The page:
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If Only I Had Moved

Moses said, “Please show me your glory.” Exodus 33:18

Our hearts hunger for glory. We want God to show up and prove that He’s who He says He is. We long to see the miracles recorded for us in scripture.

But we don’t want to have to participate. We’d rather sit back and watch God show up. At least, that’s what I discovered about myself.

I sat with my mother in the oncology wing at Exeter hospital while she rested during her chemo drips. I’d decided to use the quiet moments to catch up on some ministry work.

I never saw the woman enter the hospital. My position behind the curtain in our little cubicle blocked my view of the hallway, and my fingers clicking across the keyboard had stolen my attention from everything else. I hardly noticed the presence of another patient in the curtained room beside me.

Until I heard her.

A painful cry pierced the monotonous buzz of hospital activity. “Stop it, please! It hurts! It hurts!” Panicked wailing accompanied her cries.

My eyes lifted from the computer screen to my mother’s face. Her eyes fluttered open, and we looked at one another with increasing concern. The cries lingered on. We waited to hear sounds of relief, but her anguish only increased. “We need to pray for that poor woman,” Mom said. I nodded agreement and silently lifted her before my Father.

I heard her story unfold through broken, anguished sobs. She had come for a blood transfusion. I don’t know what illness plagued her, but I know her journey had been long. And hard. The continual treatments had caused her veins to collapse, and now even what helped her, hurt her. She was tired of the pain.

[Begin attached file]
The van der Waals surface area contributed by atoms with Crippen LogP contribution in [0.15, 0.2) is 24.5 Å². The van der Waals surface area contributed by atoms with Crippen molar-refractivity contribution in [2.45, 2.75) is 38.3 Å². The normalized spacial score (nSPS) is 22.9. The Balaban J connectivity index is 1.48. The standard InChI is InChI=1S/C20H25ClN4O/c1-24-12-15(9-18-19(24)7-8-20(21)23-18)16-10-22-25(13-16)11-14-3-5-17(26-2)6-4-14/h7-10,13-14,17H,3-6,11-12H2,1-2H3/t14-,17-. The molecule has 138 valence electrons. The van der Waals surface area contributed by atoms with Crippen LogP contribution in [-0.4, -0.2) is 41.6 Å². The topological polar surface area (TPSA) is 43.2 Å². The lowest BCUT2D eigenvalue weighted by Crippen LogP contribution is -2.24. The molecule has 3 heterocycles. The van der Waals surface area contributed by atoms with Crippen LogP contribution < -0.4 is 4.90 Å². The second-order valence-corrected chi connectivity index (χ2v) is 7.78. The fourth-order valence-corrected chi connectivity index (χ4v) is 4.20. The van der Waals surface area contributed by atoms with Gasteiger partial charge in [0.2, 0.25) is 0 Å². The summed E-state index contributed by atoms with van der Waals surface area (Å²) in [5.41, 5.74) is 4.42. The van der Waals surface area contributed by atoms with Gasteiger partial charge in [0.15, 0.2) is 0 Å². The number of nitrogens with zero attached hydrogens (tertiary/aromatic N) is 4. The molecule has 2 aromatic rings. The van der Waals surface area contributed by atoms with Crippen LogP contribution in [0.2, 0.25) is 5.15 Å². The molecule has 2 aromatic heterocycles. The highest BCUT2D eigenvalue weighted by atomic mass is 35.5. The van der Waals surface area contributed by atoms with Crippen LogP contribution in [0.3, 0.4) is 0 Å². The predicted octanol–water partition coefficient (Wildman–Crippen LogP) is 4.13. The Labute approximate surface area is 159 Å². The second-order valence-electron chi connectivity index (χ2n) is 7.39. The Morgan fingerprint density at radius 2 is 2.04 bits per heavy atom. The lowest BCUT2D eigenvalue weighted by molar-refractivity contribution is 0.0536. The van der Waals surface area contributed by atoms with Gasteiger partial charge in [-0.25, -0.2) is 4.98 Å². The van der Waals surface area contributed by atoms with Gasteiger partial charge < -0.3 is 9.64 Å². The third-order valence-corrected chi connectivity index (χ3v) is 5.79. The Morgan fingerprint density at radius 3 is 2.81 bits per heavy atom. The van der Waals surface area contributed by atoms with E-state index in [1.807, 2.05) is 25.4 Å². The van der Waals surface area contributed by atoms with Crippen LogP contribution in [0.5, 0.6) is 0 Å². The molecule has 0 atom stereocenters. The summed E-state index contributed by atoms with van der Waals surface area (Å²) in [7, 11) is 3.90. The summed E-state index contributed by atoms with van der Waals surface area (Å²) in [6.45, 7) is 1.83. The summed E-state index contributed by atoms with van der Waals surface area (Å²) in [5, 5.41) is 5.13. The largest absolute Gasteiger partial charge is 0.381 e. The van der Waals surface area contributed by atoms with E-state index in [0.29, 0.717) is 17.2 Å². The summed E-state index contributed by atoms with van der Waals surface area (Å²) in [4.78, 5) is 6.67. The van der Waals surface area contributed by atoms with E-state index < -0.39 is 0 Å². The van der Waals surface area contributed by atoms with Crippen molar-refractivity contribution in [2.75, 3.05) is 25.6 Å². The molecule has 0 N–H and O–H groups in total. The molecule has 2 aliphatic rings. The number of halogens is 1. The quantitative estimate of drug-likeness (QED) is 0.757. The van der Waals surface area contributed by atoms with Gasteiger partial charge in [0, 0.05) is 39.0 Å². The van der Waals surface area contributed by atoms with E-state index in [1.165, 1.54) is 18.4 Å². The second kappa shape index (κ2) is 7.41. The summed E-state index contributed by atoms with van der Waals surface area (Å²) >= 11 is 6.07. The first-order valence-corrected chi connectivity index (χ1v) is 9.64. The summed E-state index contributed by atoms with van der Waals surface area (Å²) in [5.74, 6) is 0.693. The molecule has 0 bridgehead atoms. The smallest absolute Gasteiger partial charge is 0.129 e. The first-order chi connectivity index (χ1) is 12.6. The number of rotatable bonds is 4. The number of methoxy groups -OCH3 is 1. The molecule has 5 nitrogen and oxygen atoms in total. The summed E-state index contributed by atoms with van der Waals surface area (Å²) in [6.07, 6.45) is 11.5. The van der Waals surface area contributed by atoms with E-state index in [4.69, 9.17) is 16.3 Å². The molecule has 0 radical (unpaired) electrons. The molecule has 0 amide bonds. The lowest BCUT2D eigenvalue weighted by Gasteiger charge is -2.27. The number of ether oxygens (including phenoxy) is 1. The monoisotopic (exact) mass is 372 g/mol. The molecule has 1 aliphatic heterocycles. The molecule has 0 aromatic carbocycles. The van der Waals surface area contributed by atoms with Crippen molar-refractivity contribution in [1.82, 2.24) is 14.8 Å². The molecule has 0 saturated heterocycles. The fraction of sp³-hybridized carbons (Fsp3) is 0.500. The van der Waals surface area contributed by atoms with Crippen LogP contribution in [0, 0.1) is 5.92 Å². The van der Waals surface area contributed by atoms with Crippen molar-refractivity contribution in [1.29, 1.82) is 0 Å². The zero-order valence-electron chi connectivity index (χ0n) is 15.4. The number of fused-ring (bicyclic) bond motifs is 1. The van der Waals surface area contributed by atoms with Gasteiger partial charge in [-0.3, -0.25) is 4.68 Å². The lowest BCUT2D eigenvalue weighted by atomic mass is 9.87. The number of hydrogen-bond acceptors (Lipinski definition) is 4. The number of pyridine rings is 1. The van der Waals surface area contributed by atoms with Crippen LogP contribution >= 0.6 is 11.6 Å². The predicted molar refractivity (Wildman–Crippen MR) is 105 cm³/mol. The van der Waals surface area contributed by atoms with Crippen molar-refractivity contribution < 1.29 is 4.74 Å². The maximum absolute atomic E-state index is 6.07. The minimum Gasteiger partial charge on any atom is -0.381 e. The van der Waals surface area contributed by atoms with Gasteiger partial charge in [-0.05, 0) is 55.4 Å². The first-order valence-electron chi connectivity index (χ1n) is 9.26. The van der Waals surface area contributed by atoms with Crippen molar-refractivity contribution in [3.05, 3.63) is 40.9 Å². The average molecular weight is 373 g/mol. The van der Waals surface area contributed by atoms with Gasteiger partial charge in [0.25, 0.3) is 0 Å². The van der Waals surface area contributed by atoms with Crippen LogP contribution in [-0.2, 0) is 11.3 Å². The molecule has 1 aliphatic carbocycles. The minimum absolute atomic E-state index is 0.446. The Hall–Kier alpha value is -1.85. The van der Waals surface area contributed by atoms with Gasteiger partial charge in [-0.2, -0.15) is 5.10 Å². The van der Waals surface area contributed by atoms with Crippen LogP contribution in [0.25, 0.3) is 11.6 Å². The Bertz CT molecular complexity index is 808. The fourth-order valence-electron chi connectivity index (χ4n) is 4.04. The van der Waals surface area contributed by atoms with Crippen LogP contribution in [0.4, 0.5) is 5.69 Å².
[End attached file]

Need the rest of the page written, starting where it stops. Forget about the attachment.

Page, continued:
And she had lost hope. “I can’t do this any more.”

Something stirred in me to go to her, to put my hand on her and call upon the Great Physician to open her veins and ease her suffering. Almost simultaneously another thought overshadowed the urge to rise from my chair. She doesn’t want you to bother her. You’re a stranger. She doesn’t want to know that everyone is listening. Just pray where you are.

 So I never got out of my chair.

I reasoned that she wouldn’t want me to pray. Her demeanor suggested she might kick me out of the room. Besides, I had ministry work to finish.

Shame rises in me as I type those words. Ministry.

Beloved, what is ministry without love?

Jesus came into this world to meet people in their suffering, to call a lost world that has forgotten their Father back to Him. He watches us striving to grab hold of life by any means. And He sees us fail, because life is only found in Him.

Yet people don’t know, because the deceiver has veiled God’s glory (2 Corinthians 4:4). They believe they’re alone in their suffering, that there is no hope because they’ve exhausted all their own resources. They don’t understand that hope lies in their Heavenly Father and has been poured out to them through His Son.

And they won’t know. Unless we tell them. Unless one who houses the Spirit of God within her rises when He calls to reveal Him. And offers love in the midst of hopelessness.